Basketball is a team game, but there are some players who come through who embody that team and everything it stands for. Sam Thomas has been that player for the past five years. Now, the Arizona Wildcats need to defeat a tough North Carolina squad to extend her time in cardinal and navy.
For Thomas, Semaj Smith, and Ariyah Copeland, it will be their last games in McKale Center win or lose. While fellow seniors Cate Reese, Shaina Pellington, and Bendu Yeaney will all return for the extra COVID-19 year granted by the NCAA, Thomas is using that extra year now. She wants to see a full McKale Center in her final stand at home.
As you may know we have a game tomorrow @7pm. It’s our last home game this season and my last time playing in McKale. I think it would be special if we could get as many fans there as possible tomorrow cheering us on. I don’t know about you but I think that would be pretty cool.— Sam Thomas (@s_thomas14) March 21, 2022
With the men’s weekend complete and people returning from San Diego, the Wildcats are hoping to improve on the 9,537 fans that attended their win over UNLV on Saturday.
Thomas has played in front of empty gyms due to the pandemic, a few hundred fans when Arizona won just six games her freshman season, and a sold-out McKale in the 2019 WNIT championship game. This will be the final opportunity to see every seat filled once again.
Regardless, the battle on the court is expected to be tough. Dropping to the No. 4 seed due to several losses at the end of the season means that Arizona has to get by the fifth-seeded Tar Heels in the second round. UNC is a team that came through the tough ACC, which produced two No. 1 seeds in NC State and Louisville.
“Our whole league is so good,” said UNC head coach Courtney Banghart. “So I feel gratitude to the ACC season because they’ve prepared this team for whether it’s pressure, size, physicality, speed, shot-making, guard play, et cetera. Very different than how I felt coming into this tournament when I was coming in from Princeton.”
One thing the Wildcats will need to do better against the Tar Heels than they did against UNLV is rebound. Arizona was out-rebounded by a smaller Lady Rebels lineup 36-22. Part of that was Reese being limited to just 20 minutes of play due to fouls and coaching decisions, but it’s been an ongoing problem for the Wildcats for the past several years. The Tar Heels have several tough rebounders, including from the guard position.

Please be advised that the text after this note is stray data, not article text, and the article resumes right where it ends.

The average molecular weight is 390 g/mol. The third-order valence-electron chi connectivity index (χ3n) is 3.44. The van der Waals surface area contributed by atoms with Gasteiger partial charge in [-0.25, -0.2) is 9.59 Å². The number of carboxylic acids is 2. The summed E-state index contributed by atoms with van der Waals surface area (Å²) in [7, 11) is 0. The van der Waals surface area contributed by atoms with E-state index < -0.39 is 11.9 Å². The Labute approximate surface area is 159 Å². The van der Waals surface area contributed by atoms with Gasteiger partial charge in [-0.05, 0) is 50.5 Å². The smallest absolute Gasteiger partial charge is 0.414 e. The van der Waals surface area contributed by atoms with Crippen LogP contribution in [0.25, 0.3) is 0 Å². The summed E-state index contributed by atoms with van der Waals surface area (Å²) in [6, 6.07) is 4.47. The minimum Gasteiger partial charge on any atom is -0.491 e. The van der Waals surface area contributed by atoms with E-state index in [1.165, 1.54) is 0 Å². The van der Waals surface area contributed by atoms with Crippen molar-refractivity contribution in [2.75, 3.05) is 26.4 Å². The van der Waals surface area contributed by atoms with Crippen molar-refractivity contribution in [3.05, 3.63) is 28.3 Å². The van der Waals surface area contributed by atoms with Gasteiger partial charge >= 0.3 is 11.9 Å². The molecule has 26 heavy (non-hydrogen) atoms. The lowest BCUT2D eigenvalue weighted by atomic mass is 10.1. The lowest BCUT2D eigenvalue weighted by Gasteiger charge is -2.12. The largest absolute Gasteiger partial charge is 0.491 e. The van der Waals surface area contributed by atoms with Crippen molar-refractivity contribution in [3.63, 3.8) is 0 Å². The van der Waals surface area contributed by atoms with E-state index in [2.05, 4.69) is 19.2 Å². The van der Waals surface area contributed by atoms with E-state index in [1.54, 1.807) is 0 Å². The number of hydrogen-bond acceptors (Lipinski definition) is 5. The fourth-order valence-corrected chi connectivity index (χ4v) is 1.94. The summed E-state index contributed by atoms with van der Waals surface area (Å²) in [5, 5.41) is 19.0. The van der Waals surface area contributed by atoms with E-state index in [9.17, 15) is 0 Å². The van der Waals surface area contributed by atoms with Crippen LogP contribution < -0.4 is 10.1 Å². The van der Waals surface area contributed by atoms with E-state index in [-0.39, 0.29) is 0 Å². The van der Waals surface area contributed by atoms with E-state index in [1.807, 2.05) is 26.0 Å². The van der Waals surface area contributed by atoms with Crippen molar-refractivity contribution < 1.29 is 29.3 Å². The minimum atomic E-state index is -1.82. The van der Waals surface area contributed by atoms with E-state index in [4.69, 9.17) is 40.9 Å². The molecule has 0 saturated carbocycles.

“Getting good at rebounding is just a consistent will to go get the ball,” said UNC sophomore Alyssa Ustby. “Definitely takes a little bit of skill, learned skill, which is boxing out and grabbing the ball with two hands, but it’s really whichever team and which individual is willing to put themselves in a position where they’re going to get bumped around constantly on both ends of the floor. And I think that is a skill that our team takes pride in. Therefore, we out-rebounded a lot of teams as well in our season.”
Ustby leads the team in rebounding as a guard. She averages 8.6 boards per game. Arizona’s top rebounder is Reese with six per game, which would barely rank third for the Tar Heels, just eclipsing the 5.9 RPG from Kennedy Todd-Williams. No one else grabs more than four for the Wildcats.
Part of that is philosophy. Arizona head coach Adia Barnes has said repeatedly over the past few years that, while she values defensive boards, she does not care about offensive boards. Instead, she prefers to focus on transition defense. Defending in transition was a key that Barnes mentioned again when discussing the keys to defeating UNC, but she was also concerned about boxing out.
“I know that if I think of a couple of keys in this game, the first one is transition defense, second is boxing out,” Barnes said. “Those are things that we have to do. They’re tough, they’re physical and we are going to have to do that in order to win the game. If we don’t, we won’t win the game.”
The Wildcats and Tar Heels tip off at 7 p.m. MST/PDT on ESPN2. Those who plan to attend in person should be aware that beginning today, masks are recommended but no longer required in McKale Center.